by ALLAN NEVINS
[Reprinted from The Emergence of Lincoln, Volume II, by
Allan Nevins; copyright 1950 by Charles Scribner's Sons; used
by permission of the publishers. This is a section from a chapter
entitled "Plotters North and South."]
Although almost a century has elapsed since his execution, the personality of John Brownis evocative of the strongest emotions. Memorialized in song and story, John Browndid not become the subject of a full-length, scholarly biography until the appearance of James C. Malin's notable John Brown and the Legend of Fifty-Six.1
The historian, especially the biographical historian, cannot help speculate about the subconscious life of an individual he is writing about, since this factor is an undeniable force in history. To successfully convey to the reader an impression of subconscious motivation, without going overboard and guessing about what is to him unknowable, is part of the historian's art.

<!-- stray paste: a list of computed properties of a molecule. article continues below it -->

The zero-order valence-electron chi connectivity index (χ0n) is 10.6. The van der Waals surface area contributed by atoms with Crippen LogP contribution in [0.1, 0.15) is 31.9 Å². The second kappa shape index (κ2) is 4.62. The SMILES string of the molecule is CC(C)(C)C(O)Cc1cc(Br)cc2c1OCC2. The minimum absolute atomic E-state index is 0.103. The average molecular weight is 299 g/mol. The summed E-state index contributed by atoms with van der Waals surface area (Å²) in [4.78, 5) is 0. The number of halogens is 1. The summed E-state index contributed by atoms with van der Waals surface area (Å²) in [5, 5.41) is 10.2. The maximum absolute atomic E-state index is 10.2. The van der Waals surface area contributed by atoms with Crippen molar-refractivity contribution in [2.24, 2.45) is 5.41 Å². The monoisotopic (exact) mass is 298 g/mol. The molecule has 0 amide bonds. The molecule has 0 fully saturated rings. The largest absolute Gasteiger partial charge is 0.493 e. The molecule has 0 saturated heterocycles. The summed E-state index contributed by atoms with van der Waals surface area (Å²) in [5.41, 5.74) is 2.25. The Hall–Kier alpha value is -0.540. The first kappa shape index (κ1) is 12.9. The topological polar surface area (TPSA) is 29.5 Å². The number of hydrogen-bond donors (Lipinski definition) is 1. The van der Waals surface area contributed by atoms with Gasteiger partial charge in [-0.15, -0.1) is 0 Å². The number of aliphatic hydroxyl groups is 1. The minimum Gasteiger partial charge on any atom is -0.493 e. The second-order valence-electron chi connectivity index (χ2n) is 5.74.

Inevitably, the figure of John Brownenters into Allan Nevins's narrative history of the Civil War period--a series of volumes which promises to be a historiographic landmark for this generation. In the following selection, Nevinssynthesizes effective literary presentation and psychological insight to create a striking characterization.
Allan Nevinsis Senior Associate of the Huntington Library.